NATO needs a permanent military presence in the Baltic to counter the risk posed by Russia, a House of Commons committee has said, as it warns the alliance has been “too complacent” about the “significant” threat from Moscow.
In a hard-hitting report – the first since Conservative MP Rory Stewart took over as chairman – the defence select committee said the annexation of Crimea and support of rebels in eastern Ukraine by Vladimir Putin’s Russia was “a wake-up call”, and that the UK was under-prepared to deal with such a threat. It follows the shooting down of Malaysia Airlines Flight MH17, with the loss of 298 lives, by what the West says were Russian-backed rebels in eastern Ukraine. The report also came as the United Nations asked the two sides to cease fighting in eastern Ukraine to allow investigators to examine the crash site.
Despite international condemnation, rebels yesterday again prevented investigators reaching the wreckage.
The attacks on Ukraine’s territory by Russian-backed rebels have led to concerns Nato members in former Soviet republics such as Lithuania, Latvia and Estonia could be under threat.
In its report, the committee also said more large-scale military exercises need to take place in the region.
Labour has called for Prime Minister David Cameron to use a Nato conference in Wales in September to reinforce Nato’s position as a military power, as one leading defence analyst said Britain may need more tanks, fighter jets and other hardware to respond to the threat.
The British Army is undergoing a 20 per cent reduction in regular troop numbers, from 102,000 in 2010 to 82,000 in 2020. Britain is also winding up its bases in Germany after almost 70 years.
MPs also called for improvements to Nato’s rapid response capabilities and a new standing reserve force. And they stated the UK needs to upgrade its Russian expertise again, after a period in which the priority was other threats elsewhere.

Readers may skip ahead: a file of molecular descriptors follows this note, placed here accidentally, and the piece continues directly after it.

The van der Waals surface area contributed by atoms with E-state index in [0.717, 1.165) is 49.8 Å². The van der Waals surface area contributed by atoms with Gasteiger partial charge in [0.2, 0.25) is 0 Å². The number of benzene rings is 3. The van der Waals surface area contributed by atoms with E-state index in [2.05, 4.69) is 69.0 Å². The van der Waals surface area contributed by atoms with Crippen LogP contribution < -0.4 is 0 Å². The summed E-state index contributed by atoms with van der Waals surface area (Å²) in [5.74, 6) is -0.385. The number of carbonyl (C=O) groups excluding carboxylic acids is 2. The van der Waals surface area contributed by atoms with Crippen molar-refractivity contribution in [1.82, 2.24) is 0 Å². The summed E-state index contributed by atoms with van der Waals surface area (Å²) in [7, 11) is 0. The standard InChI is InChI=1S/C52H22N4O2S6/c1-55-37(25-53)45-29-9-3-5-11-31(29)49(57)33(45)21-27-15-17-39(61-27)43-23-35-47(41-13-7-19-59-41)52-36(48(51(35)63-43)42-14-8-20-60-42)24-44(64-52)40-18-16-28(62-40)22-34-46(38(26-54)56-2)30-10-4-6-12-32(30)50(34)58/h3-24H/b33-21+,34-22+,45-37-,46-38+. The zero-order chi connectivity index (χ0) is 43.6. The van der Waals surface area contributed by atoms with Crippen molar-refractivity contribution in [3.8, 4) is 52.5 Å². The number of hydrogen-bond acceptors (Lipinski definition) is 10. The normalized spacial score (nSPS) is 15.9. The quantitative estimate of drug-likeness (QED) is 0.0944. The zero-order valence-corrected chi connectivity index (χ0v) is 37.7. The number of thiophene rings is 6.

Mr Stewart, a Hong Kong-born former Black Watch officer raised in Scotland, said: “The risk of attack by Russia on a Nato member state, whilst still small,, is significant.
“We are not convinced that Nato is ready for this threat.
“Nato has been too complacent about the threat from Russia, and it is not well prepared.”
Mr Stewart, who served in Iraq, added: “Even worse, the nature of Russian tactics is changing fast – including cyber attacks, information warfare and the backing of irregular ‘separatist groups’, combining armed civilians with Russian special forces operating without insignia.
“We have already seen how these tactics have been deployed by Russia and its proxies in Ukraine to destabilise a Nato partner state, annex part of its territory, and paralyse its ability to respond.”
Defence analyst Tim Ripley said the committee correctly identified that the last strategic defence and security review – which recommended troop reductions and said the UK would never again face a conventional threat – was entirely wrong.
He said: “Events of this summer have shown it is a dead premise and now the government is desperately playing catch-up. All the UK’s focus has been on Afghanistan and dealing with counter-insurgency and humanitarian efforts [there] and the Middle East, to the detriment of our European allies.”
He said the UK was only now heeding warnings from the Baltic states. “[They] have been concerned over the threat from Russia since the Georgian crisis six years ago. Now the UK has woken up to the problem but found itself a long way behind.”
The UK, he said, may have to invest in new equipment “such as tanks, fighter jets and so on – which we have been reducing our capabilities in”.
Vernon Coaker, Labour’s shadow defence secretary, said: “As the committee makes clear, the government must demonstrate UK leadership on the international stage at the Wales summit. Recalibrating Nato as a military and political alliance to deter future threats must be a priority for this government, who have failed under David Cameron to think strategically about future UK defence capabilities.”
But the Ministry of Defence insisted it and Nato allies were reacting appropriately to the threat from Russia already. A spokesman said: “As this report recognises, a direct attack by Russia on a Nato state is unlikely, but Russian aggression against Ukraine cannot be ignored.”
The report was published shortly after the Ukrainian army claimed it had seized the key town of Avdiivka near the rebel stronghold of Donetsk, as fighting continued to rage in the east.
Meanwhile, Russia claimed new European Union sanctions were “destructive and short-sighted” and would lead to higher energy prices.